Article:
Owl Ink Review: Galen Leather Zippered Case

Owl Ink Review: Galen Leather

 

I’m back! I had to take a Owl Ink hiatus due to my life catching up to me– friends getting married, graduations, and travels. If you have any travels on the horizon, then this is a must-read review.

This is the Galen Leather Zippered Case, and it’s one of many quality wares offered by Galen Leather. Based out of Istanbul, Galen Leather is a brother-sister duo founded on their love for natural materials like leather, wood, and metal. Zeynep and Yusuf create every single article by hand in their workshop, and their small business story is truly inspiring!

Zeynep kindly reached out to me and asked if I’d like to try one of their cases. After browsing through their impressive selection, I decided to go for the Zippered Case. A few weeks later, a small box arrived at my door!

 


Details and Specs

  • Price: $49.00
  • Dimensions: 6.69″ x 5.03″ x 0.82″
  • 5 Pen Loops and 1 Notebook Pocket
  • Notebook Size: A6 Slim

Owl Ink Review: Galen Leather

 

The packaging is impressive– before you even open the box, you just know that it houses a high-quality item. It’s made of durable cardboard and can definitely be repurposed as a box for stamps, stickers, or used Field Notes.

Owl Ink Review: Galen Leather

 

In addition to the case itself, the box also includes an information card, a coupon towards a future purchase, and an Evil Eye charm for luck! According to my card, my case was made by Yusuf. Thank you Yusuf!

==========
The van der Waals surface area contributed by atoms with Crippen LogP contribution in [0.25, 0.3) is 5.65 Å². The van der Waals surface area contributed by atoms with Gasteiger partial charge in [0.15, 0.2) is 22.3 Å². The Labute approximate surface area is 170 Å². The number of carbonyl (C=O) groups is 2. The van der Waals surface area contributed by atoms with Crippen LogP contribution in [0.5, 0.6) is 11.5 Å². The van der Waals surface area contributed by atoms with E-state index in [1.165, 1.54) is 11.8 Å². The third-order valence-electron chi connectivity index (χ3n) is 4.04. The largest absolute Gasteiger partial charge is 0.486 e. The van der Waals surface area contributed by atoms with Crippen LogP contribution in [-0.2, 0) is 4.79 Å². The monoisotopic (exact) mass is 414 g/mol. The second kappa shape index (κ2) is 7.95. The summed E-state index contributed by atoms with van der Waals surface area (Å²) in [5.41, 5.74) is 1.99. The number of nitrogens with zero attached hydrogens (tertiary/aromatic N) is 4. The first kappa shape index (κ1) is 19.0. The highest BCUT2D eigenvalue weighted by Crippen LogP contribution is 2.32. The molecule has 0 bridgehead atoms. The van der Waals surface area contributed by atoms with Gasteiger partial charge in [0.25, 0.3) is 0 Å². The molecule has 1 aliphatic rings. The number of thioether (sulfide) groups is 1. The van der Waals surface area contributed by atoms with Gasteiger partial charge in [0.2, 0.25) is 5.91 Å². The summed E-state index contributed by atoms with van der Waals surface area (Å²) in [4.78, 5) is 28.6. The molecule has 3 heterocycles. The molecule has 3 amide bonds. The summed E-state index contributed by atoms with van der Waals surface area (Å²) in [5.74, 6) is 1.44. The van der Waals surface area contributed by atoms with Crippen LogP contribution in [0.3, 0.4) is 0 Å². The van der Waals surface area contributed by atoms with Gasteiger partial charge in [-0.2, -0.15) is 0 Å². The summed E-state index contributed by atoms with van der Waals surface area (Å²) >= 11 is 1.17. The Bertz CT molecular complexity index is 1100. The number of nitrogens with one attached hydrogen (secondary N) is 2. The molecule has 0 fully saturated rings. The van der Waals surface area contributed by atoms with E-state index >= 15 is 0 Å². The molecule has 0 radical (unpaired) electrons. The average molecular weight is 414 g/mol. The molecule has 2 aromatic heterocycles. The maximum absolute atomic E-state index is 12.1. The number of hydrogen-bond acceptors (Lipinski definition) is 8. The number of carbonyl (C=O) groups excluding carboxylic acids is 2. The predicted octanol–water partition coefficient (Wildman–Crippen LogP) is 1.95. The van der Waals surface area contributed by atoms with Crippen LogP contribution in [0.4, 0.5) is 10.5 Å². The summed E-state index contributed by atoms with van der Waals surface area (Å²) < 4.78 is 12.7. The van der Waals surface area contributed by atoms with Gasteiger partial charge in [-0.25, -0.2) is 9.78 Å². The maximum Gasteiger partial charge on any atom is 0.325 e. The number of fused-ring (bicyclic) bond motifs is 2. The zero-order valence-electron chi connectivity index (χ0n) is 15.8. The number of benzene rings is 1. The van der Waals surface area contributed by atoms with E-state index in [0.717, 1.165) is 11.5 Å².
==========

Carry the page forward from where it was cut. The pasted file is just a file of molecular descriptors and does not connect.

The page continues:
Owl Ink Review: Galen Leather

 

Let’s take a look at the case! In addition to a rich genuine leather smell, it also has a lightly pleasant smell of wax or oils. I assume this is from the burnishing process, which seals the leather edges and leaves the entire piece luxuriously smooth.

Owl Ink Review: Galen Leather

Owl Ink Review: Galen Leather

 

The zipper feels sturdy and zips smoothly without catching. The little zipper pull is also made of leather, which I thought was a small but nice touch.

Owl Ink Review: Galen Leather

 

Upon opening the case, you see that there are five pen loops on the left and a deep pocket on the right. The interior of the case is a soft felt-like material, which should be sufficiently soft if you are holding expensive fountain pens.

I thought about how I wanted to use my new case, and I decided to turn it into a portable lettering/sketching kit!

 

Owl Ink Review: Galen Leather

 

This particular model is designed to fit pocket notebooks like Field Notes or Word Notebooks. I inserted one of my Field Notes Shelterwood books and it fit snugly.

Next up: pens! The case is designed to fit fountain pens, but since I’m more of an artist/letterer/calligrapher than a fountain pen collector, I decided to add some of my favorite lettering pens.

  • Pentel Fude Touch Brush Pen
  • Kuretake CocoIro Lettering Pen (review here!)
  • Pilot Hi-Tec-C Gel Pen
  • Zebra Brush Pen (review here!)
  • Kuretake Fudegokochi Brush Pen

Even though the elastic loops are designed to accommodate larger-barreled fountain pens, they still held my slimmest gel pen.

 

Owl Ink Review: Galen Leather

Owl Ink Review: Galen Leather

Owl Ink Review: Galen Leather

 

Now I have a portable note-taking/brainstorming/lettering kit! I can bring it with me on travels, or simply do some sketching or lettering while away from my desk.

Owl Ink Review: Galen Leather